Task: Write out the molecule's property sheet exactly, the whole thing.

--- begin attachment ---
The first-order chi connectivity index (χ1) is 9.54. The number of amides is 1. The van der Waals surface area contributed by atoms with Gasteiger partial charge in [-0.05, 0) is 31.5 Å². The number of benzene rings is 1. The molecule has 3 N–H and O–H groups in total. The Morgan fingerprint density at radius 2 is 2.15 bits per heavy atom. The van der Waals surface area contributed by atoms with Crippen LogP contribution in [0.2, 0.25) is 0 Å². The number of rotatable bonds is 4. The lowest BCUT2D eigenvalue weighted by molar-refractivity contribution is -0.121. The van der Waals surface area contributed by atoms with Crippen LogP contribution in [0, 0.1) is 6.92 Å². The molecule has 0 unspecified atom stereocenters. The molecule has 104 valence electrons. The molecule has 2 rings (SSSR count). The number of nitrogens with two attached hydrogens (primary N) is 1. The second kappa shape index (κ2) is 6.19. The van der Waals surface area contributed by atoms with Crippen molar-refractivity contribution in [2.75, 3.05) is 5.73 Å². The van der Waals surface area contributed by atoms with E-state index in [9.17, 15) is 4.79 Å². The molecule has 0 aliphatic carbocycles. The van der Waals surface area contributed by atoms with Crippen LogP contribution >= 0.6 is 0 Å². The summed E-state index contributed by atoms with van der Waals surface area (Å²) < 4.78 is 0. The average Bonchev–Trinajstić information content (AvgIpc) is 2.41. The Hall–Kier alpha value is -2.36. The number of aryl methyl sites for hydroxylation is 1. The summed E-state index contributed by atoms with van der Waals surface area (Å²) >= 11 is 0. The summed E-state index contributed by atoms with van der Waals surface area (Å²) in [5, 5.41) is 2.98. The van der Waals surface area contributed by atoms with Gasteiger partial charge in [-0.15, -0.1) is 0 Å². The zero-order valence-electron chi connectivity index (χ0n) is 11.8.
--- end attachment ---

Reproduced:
The first-order chi connectivity index (χ1) is 9.54. The number of amides is 1. The van der Waals surface area contributed by atoms with Gasteiger partial charge in [-0.05, 0) is 31.5 Å². The number of benzene rings is 1. The molecule has 3 N–H and O–H groups in total. The Morgan fingerprint density at radius 2 is 2.15 bits per heavy atom. The van der Waals surface area contributed by atoms with Crippen LogP contribution in [0.2, 0.25) is 0 Å². The number of rotatable bonds is 4. The lowest BCUT2D eigenvalue weighted by molar-refractivity contribution is -0.121. The van der Waals surface area contributed by atoms with Crippen LogP contribution in [0, 0.1) is 6.92 Å². The molecule has 0 unspecified atom stereocenters. The molecule has 104 valence electrons. The molecule has 2 rings (SSSR count). The number of nitrogens with two attached hydrogens (primary N) is 1. The second kappa shape index (κ2) is 6.19. The van der Waals surface area contributed by atoms with Crippen molar-refractivity contribution in [2.75, 3.05) is 5.73 Å². The van der Waals surface area contributed by atoms with E-state index in [9.17, 15) is 4.79 Å². The molecule has 0 aliphatic carbocycles. The van der Waals surface area contributed by atoms with Crippen LogP contribution >= 0.6 is 0 Å². The summed E-state index contributed by atoms with van der Waals surface area (Å²) < 4.78 is 0. The average Bonchev–Trinajstić information content (AvgIpc) is 2.41. The Hall–Kier alpha value is -2.36. The number of aryl methyl sites for hydroxylation is 1. The summed E-state index contributed by atoms with van der Waals surface area (Å²) >= 11 is 0. The summed E-state index contributed by atoms with van der Waals surface area (Å²) in [5, 5.41) is 2.98. The van der Waals surface area contributed by atoms with Gasteiger partial charge in [-0.15, -0.1) is 0 Å². The zero-order valence-electron chi connectivity index (χ0n) is 11.8.